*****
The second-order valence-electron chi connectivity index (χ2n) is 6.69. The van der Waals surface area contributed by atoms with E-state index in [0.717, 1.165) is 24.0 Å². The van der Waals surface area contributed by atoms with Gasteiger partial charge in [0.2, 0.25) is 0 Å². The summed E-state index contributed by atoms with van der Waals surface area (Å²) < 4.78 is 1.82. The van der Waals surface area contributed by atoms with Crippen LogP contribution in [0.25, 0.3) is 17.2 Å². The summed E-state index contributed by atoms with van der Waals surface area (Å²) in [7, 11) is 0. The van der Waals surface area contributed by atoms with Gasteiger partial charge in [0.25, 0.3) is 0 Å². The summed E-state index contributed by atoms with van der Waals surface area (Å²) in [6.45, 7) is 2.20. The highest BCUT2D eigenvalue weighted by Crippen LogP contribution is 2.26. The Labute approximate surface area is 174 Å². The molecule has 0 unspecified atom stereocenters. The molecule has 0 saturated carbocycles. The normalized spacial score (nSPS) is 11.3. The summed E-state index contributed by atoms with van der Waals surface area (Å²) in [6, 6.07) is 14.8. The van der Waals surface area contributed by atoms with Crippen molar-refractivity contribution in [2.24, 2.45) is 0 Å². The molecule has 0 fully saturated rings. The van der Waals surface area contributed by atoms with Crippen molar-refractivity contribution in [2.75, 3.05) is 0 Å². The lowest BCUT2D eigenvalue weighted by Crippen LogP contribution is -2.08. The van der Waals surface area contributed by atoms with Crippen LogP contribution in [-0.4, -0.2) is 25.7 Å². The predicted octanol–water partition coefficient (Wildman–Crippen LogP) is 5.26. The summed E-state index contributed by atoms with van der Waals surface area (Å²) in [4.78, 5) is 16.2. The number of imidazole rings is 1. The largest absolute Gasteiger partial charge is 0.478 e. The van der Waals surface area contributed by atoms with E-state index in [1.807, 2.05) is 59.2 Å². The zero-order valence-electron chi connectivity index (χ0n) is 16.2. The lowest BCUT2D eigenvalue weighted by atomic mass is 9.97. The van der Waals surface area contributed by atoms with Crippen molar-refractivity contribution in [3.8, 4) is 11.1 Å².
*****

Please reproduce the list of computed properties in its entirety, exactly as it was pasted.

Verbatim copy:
The second-order valence-electron chi connectivity index (χ2n) is 6.69. The van der Waals surface area contributed by atoms with E-state index in [0.717, 1.165) is 24.0 Å². The van der Waals surface area contributed by atoms with Gasteiger partial charge in [0.2, 0.25) is 0 Å². The summed E-state index contributed by atoms with van der Waals surface area (Å²) < 4.78 is 1.82. The van der Waals surface area contributed by atoms with Crippen LogP contribution in [0.25, 0.3) is 17.2 Å². The summed E-state index contributed by atoms with van der Waals surface area (Å²) in [7, 11) is 0. The van der Waals surface area contributed by atoms with Gasteiger partial charge in [0.25, 0.3) is 0 Å². The summed E-state index contributed by atoms with van der Waals surface area (Å²) in [6.45, 7) is 2.20. The highest BCUT2D eigenvalue weighted by Crippen LogP contribution is 2.26. The Labute approximate surface area is 174 Å². The molecule has 0 unspecified atom stereocenters. The molecule has 0 saturated carbocycles. The normalized spacial score (nSPS) is 11.3. The summed E-state index contributed by atoms with van der Waals surface area (Å²) in [6, 6.07) is 14.8. The van der Waals surface area contributed by atoms with Crippen molar-refractivity contribution in [2.24, 2.45) is 0 Å². The molecule has 0 fully saturated rings. The van der Waals surface area contributed by atoms with Crippen molar-refractivity contribution in [2.75, 3.05) is 0 Å². The lowest BCUT2D eigenvalue weighted by Crippen LogP contribution is -2.08. The van der Waals surface area contributed by atoms with Crippen LogP contribution in [-0.4, -0.2) is 25.7 Å². The predicted octanol–water partition coefficient (Wildman–Crippen LogP) is 5.26. The summed E-state index contributed by atoms with van der Waals surface area (Å²) in [4.78, 5) is 16.2. The number of imidazole rings is 1. The largest absolute Gasteiger partial charge is 0.478 e. The van der Waals surface area contributed by atoms with E-state index in [1.807, 2.05) is 59.2 Å². The zero-order valence-electron chi connectivity index (χ0n) is 16.2. The lowest BCUT2D eigenvalue weighted by atomic mass is 9.97. The van der Waals surface area contributed by atoms with Crippen molar-refractivity contribution in [3.8, 4) is 11.1 Å².